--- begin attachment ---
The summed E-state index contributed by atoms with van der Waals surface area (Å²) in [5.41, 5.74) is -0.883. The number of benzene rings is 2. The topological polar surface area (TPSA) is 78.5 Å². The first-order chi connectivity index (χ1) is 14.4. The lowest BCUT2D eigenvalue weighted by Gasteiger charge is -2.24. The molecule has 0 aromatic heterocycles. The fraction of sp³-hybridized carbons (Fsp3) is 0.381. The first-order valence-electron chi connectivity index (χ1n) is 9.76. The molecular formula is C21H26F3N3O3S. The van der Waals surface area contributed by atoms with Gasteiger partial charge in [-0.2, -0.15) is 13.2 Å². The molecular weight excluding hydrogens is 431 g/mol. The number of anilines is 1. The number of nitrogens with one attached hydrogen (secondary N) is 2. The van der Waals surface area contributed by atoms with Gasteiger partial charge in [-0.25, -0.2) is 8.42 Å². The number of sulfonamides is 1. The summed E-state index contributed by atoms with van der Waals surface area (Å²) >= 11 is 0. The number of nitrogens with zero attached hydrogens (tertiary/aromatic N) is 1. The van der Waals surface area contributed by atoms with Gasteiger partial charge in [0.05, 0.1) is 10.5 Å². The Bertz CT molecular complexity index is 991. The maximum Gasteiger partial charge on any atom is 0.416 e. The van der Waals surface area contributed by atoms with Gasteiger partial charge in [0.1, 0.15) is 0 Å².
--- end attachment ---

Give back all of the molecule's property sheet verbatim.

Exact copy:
The summed E-state index contributed by atoms with van der Waals surface area (Å²) in [5.41, 5.74) is -0.883. The number of benzene rings is 2. The topological polar surface area (TPSA) is 78.5 Å². The first-order chi connectivity index (χ1) is 14.4. The lowest BCUT2D eigenvalue weighted by Gasteiger charge is -2.24. The molecule has 0 aromatic heterocycles. The fraction of sp³-hybridized carbons (Fsp3) is 0.381. The first-order valence-electron chi connectivity index (χ1n) is 9.76. The molecular formula is C21H26F3N3O3S. The van der Waals surface area contributed by atoms with Gasteiger partial charge in [-0.2, -0.15) is 13.2 Å². The molecular weight excluding hydrogens is 431 g/mol. The number of anilines is 1. The number of nitrogens with one attached hydrogen (secondary N) is 2. The van der Waals surface area contributed by atoms with Gasteiger partial charge in [-0.25, -0.2) is 8.42 Å². The number of sulfonamides is 1. The summed E-state index contributed by atoms with van der Waals surface area (Å²) >= 11 is 0. The number of nitrogens with zero attached hydrogens (tertiary/aromatic N) is 1. The van der Waals surface area contributed by atoms with Gasteiger partial charge in [0.05, 0.1) is 10.5 Å². The Bertz CT molecular complexity index is 991. The maximum Gasteiger partial charge on any atom is 0.416 e. The van der Waals surface area contributed by atoms with Gasteiger partial charge in [0.1, 0.15) is 0 Å².